Tag Archives: Pizza Express

From Gormley to Glasgow via Gretna

With our brief stint in Liverpool having come to an end, we set off to more Northern climes, planning to cross the border at where else but the infamous Gretna. Before setting off from our Liverpool base, we nipped into the local M&S to pick up a selection from their incredible GF/DF range as well as some other bits and pieces for us to enjoy as a packed lunch whilst we were en route. There was just one more place for us to visit before our journey could properly begin as I insisted on a detour to Crosby Beach, home to Antony Gormleys incredible art installation, Another Place. Mike and I had visited it during our previous trip, on a grey, wet and fairly miserable December afternoon and the weather wasn’t really all that difference on our second visit this March. The children found the statues themselves quite disconcerting and M wasn’t keen to get too up close and personal with any of them after he’d examined the first one. Whilst Mike and G wandered towards the shoreline to see the furthest one that was still accessible on foot, M and I instead stood back on the boardwalk to see how many we could spot out in the depths of the River Mersey. It is an impressive sight and was a detour I was glad we had taken.


Unfortunately, the delays from both the shopping trip and our visit to the beach plus a late morning start meant that we hit traffic as we joined the M6 Northbound and we quickly found ourselves in the hell of bank holiday traffic and lengthy queues. Thankfully M slept his way through the worst of them and by the time he woke up, we had headed off-piste and were relying on my map-reading skills and the GPS on Mike’s phone to find short-cuts along A roads and through small towns to try to circumvent the M6 nightmare. We eventually found ourselves heading towards the Scottish border with a fast-approaching teatime and decided to stop in Gretna to have some food before continuing our journey to the next planned stop on our travels, Glasgow.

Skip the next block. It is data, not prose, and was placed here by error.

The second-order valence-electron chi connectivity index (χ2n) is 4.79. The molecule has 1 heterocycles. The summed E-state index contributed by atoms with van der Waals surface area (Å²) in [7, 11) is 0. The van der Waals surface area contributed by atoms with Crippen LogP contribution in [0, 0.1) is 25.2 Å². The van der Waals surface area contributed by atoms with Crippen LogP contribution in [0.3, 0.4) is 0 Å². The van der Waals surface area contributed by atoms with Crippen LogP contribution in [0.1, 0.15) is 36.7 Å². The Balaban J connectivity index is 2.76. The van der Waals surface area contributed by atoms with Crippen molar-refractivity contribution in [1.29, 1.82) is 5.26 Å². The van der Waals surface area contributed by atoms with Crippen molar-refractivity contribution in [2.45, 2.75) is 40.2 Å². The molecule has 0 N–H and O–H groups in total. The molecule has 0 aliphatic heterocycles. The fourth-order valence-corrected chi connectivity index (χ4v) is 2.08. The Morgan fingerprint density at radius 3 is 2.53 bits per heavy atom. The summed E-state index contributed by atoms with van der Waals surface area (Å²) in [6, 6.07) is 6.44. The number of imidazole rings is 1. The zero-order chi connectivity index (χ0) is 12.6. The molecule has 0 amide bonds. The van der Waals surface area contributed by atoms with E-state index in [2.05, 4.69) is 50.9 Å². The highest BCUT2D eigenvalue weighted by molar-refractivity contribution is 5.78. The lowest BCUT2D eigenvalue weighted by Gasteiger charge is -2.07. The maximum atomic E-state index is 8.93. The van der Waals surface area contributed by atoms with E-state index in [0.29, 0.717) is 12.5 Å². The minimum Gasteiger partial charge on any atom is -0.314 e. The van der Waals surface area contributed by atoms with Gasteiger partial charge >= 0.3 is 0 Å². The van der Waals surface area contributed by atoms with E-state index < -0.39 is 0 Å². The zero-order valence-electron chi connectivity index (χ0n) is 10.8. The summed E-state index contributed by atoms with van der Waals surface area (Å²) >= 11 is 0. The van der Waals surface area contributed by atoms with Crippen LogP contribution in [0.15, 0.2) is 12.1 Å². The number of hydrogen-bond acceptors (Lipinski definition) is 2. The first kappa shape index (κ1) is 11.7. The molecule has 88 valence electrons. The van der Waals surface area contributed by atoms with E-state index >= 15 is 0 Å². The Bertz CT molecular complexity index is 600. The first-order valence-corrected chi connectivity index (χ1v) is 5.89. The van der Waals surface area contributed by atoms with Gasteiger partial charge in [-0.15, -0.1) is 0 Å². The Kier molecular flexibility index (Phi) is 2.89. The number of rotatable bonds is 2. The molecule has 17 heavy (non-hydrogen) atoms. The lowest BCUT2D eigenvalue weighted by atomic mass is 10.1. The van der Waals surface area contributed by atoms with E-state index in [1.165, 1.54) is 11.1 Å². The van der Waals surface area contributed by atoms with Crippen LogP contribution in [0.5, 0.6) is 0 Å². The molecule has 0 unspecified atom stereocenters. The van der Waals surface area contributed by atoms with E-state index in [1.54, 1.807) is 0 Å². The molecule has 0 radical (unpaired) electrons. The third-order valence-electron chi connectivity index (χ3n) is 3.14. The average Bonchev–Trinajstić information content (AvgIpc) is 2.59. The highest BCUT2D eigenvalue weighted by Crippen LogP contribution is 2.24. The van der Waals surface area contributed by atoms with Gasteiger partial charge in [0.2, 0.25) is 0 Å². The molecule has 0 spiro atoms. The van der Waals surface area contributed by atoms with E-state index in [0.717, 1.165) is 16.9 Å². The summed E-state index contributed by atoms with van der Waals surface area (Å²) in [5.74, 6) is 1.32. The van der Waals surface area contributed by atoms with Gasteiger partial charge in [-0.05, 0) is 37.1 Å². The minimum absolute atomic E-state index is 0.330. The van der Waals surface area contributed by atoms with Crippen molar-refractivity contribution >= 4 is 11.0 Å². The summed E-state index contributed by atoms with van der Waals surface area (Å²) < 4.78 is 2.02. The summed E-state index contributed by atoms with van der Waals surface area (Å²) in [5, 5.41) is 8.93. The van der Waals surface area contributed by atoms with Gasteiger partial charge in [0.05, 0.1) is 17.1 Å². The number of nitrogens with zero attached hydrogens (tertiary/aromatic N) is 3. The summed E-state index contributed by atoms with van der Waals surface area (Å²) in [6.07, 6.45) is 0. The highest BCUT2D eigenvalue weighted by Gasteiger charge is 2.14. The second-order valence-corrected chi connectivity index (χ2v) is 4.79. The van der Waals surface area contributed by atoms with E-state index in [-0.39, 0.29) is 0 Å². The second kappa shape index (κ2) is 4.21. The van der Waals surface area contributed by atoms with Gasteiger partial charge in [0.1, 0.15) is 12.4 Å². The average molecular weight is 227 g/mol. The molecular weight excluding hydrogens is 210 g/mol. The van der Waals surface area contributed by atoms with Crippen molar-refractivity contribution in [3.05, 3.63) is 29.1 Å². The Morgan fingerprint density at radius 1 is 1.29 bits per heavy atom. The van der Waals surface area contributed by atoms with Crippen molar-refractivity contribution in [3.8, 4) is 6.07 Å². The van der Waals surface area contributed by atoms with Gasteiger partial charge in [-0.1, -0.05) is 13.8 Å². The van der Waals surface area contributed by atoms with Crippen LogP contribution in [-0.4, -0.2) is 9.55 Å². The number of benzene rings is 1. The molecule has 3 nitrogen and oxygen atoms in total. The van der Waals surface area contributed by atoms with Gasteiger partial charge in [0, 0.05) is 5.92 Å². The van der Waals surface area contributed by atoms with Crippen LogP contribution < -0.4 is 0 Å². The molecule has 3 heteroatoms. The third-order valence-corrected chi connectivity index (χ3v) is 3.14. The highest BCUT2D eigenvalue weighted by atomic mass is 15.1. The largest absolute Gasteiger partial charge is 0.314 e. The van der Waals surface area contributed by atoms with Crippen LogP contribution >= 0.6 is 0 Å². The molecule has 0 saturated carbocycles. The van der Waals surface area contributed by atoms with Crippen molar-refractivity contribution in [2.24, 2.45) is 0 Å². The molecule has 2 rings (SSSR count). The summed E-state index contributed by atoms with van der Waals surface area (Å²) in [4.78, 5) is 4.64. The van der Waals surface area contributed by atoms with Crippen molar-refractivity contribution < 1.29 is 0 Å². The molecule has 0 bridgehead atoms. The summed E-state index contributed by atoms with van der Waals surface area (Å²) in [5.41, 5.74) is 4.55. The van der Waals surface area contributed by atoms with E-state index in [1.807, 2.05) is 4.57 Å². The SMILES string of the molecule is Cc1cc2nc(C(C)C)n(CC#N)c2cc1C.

We spotted the ever allergy-friendly Pizza Express at the Gretna outlet village and instantly decided it was the easiest place to stop as we know they can cater well for both children. The one thing that made me chuckle when choosing my dinner was spotting the Irn-bru – often described as Scotland’s second national drink – available on the drinks menu. As I said to Mike, “You know you’re in Scotland when…!” After an enjoyable and much-needed meal, during which I had explained the historical relevance of Gretna Green for young English couples looking to elope, we set off once again to complete the 90 miles or so remaining to reach our final destination. We arrived at our hotel on the banks of the River Clyde in the dark and were just about able to make our weary way to our room before bedding down for the night. It seems that endless queues of traffic can really take it out of you!


Cornwall restaurants – The good, the bad and the “could try harders”

The Trewithen restaurant in Lostwithiel set such a high standard on our very first night in Cornwall that I wouldn’t blame you for thinking that the rest of the week would naturally fade into a desultory second place when it came to our meals out. However, given the extensive food restrictions that need catering for within our family, we ate extremely well and were more than pleasantly surprised by the mix of menu options that were available for us. I thought I’d give you a quick overview of the other great restaurants we visited during our holiday and what allergy-friendly options they were able to give: